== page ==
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He also had lawyers check state and local statutes and was assured that Nice Dreams was safe from any kind of prosecution. Paris and his business manager attended closed trade shows in Las Vegas sponsored by Contemporary Tobacco Accessories and, after a few years, won grudging respect within what he calls “a small, weird industry” even though Nice Dreams would never turn a profit. Then, three years into his venture, an attorney addressing one of the Vegas trade shows alerted the gathering to the 1986 federal statute governing pipes and other drug paraphernalia — a statute that superseded state laws.
“He said it’s so technical it’s virtually impossible not to break the law,” Paris Chong recalls. “But I was so invested in the business by then, and after 9/11 no one thought they [the government] would take the time and money to do anything about it. Then I got the nightmare call at 6 in the morning.”
“Operation Pipe Dreams,” as the government dubbed its commando raids on head shops and accessory makers, used as its battering ram Title 21, Section 863(a), of the U.S. Code, which, among other things, makes it a crime “to sell or offer for sale drug paraphernalia.” This statute was a study in taxidermy collecting dust until 1994, when the Supreme Court, in Posters ’N’ Things v. United States, ruled that head-shop owners did not have to know that their smoking pipes, roach clips and coke spoons were being used for illicit purposes to be prosecuted. Still, most vendors thought they could get around the ruling by creatively renaming their products, so that bongs suddenly became “tobacco pipes.”
Ashcroft’s Department of Justice did not find many takers among state law-enforcement agencies as it prepared its ban-the-bong crusade and filed most of the cases in willing Iowa and in western Pennsylvania, whose U.S. attorney, Mary Beth Buchanan, received her appointment from the Bush administration days before 9/11. Buchanan, who has ridden a meteoric career prosecuting child-pornography and white-collar crimes, has become a point person for the DOJ’s anti-drug war and for Ashcroft’s decrees that U.S. prosecutors and judges embrace “upward departure” when it comes to sentencing guilty defendants. (She is currently pressing a high-profile porn prosecution against North Hollywood’s Extreme Associates.)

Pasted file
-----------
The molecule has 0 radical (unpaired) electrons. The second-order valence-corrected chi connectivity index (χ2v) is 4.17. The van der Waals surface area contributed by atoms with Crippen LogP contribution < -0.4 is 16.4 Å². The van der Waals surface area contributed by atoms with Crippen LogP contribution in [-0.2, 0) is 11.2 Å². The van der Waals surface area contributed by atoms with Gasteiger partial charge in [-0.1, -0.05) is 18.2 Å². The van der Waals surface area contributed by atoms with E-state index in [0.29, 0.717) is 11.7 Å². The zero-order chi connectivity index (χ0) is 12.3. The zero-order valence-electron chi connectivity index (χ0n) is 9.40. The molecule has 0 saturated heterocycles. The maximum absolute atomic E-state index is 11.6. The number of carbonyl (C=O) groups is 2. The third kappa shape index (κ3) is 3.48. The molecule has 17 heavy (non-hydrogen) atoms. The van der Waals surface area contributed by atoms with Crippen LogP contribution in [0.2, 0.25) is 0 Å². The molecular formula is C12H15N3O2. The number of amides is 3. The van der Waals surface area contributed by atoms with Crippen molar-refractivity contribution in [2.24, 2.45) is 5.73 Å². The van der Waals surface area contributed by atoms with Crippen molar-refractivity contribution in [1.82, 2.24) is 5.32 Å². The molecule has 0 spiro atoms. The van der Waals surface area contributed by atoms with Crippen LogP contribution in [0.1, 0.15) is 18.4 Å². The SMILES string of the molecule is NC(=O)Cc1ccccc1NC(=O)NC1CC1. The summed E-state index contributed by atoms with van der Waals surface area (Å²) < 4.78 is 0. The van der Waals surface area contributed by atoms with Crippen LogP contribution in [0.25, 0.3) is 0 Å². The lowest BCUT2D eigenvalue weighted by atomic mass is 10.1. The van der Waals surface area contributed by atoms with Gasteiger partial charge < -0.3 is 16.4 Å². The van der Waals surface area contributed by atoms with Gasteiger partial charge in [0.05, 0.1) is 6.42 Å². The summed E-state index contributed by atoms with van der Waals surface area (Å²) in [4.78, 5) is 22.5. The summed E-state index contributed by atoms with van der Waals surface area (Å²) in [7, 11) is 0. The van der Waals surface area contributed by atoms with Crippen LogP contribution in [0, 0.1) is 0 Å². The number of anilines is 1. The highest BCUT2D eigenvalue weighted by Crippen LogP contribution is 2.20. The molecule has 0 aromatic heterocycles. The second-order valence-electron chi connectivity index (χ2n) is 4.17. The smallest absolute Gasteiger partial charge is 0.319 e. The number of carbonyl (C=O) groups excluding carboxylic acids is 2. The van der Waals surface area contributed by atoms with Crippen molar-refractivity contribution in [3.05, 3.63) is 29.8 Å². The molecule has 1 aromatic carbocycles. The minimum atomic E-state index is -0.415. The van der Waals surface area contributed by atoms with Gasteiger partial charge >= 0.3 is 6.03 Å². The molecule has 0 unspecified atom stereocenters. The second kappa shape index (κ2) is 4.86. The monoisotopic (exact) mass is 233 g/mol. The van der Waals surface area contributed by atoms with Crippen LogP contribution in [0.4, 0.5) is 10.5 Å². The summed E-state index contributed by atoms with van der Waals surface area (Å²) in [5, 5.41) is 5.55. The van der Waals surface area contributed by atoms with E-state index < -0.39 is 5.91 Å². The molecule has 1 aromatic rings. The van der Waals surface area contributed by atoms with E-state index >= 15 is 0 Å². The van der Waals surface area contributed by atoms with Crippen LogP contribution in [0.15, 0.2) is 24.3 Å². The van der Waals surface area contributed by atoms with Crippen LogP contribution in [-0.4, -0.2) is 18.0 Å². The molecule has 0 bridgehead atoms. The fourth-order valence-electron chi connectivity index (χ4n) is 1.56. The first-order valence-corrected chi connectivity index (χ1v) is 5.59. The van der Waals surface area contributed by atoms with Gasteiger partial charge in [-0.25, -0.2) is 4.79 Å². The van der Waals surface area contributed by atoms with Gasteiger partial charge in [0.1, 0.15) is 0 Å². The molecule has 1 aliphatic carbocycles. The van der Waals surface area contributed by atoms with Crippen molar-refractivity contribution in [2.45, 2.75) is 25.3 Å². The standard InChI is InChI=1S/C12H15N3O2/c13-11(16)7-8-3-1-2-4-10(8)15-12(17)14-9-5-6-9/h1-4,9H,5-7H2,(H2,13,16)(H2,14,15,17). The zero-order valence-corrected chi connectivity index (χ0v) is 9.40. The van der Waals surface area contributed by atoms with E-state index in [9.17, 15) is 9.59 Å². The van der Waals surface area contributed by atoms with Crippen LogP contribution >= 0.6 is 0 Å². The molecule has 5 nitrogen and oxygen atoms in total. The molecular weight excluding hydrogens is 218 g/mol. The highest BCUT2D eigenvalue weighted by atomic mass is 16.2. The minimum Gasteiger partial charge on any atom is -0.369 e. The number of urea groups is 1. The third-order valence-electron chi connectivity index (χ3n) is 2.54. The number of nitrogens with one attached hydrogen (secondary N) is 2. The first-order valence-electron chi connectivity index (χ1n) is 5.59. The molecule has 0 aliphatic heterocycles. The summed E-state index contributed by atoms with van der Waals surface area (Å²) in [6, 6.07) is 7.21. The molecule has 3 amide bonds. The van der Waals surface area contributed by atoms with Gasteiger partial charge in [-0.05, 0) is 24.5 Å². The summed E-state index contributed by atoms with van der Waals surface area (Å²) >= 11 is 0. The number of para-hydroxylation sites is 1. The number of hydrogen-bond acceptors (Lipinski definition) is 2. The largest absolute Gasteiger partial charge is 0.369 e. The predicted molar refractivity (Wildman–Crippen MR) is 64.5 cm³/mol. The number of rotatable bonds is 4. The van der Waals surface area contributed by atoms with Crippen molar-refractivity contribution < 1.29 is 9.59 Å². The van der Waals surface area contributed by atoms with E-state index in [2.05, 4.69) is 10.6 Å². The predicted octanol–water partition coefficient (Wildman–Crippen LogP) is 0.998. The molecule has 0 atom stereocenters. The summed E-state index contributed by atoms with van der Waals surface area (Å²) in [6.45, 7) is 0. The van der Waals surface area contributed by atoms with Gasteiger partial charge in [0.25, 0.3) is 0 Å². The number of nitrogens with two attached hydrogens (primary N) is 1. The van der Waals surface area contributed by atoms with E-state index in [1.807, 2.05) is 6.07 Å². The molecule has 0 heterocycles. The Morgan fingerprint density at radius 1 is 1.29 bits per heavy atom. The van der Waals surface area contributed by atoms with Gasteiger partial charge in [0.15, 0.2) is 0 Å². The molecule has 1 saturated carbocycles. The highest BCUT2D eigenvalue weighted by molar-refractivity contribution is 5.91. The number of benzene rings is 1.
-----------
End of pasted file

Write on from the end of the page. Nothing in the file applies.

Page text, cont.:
“These were businesses in business to sell illegal products,” Buchanan told me by phone. “We didn’t treat Thomas Chong any different.” She explained the logic of going after Tommy rather than Paris. “Tommy Chong was the more responsible corporate officer because he financed and marketed the product.”
The first shot in Operation Pipe Dreams was actually fired three years ago in Pittsburgh, during the Clinton administration, when the government successfully prosecuted Akhil Kumar Mishra and his wife, Rajeshwari, whose two head shops sold drug paraphernalia in the city’s downtown.
“I was very aware of which communities not to sell to,” Paris Chong says. “I had told our sales people at the time we could not sell to Pittsburgh or anywhere in western Pennsylvania.”
But federal agents, posing as head-shop owners from Pittsburgh’s neighboring Beaver County, had pleaded with him to sell them his pipes through the mail to a fictitious shop in Beaver Falls. Not only that, but Paris says another agent, pretending to be a head-shop customer in Texas, asked Tommy Chong, during an in-store appearance on behalf of Nice Dreams, if the company’s pipes were good for smoking marijuana. Chong didn’t hesitate to answer yes — a reply that would be used against him in court. So far, Chong has drawn the severest sentence of all those swept up by Operation Pipe Dreams.
“I got the distinct impression that Tommy Chong was to be an example,” says Pittsburgh attorney Stanton Levenson, who represented Chong at his hearing. “I believe when this is over he will be the only defendant of the 55 without previous convictions who will do jail time.”
Levenson is a veteran criminal lawyer who considers himself on good terms with Pittsburgh’s federal prosecutors, but he sensed something different about them the moment he stepped into the courtroom to represent Chong.
“They were all rigid,” he says, “because Ashcroft has pretty much tied their hands and made the attorneys’ offices homogenous, inflexible. [Prosecutor] Mary Houghton definitely seemed more aggressive and forceful in this case.”
Levenson, in a phone interview, said he had been surprised by the government’s indictment of Chong. “We never see this kind of case on a federal level.”
According to Levenson, the deal he struck with the prosecutors allowed them to prosecute Tommy Chong and Chong Glass (effectively shutting it down), in exchange for leaving wife Shelby, who had signed the family’s loan checks, and Paris alone. Tommy cooperated with the government and was the first of Operation Pipe Dreams’ defendants to plead guilty. But while the feds told Levenson they were not necessarily seeking jail time, their legal body language said otherwise.
“We didn’t ask the judge for anything,” Buchanan says. “Nine months is right in the middle of the sentencing guideline range.”
The family clung to the possibility of leniency.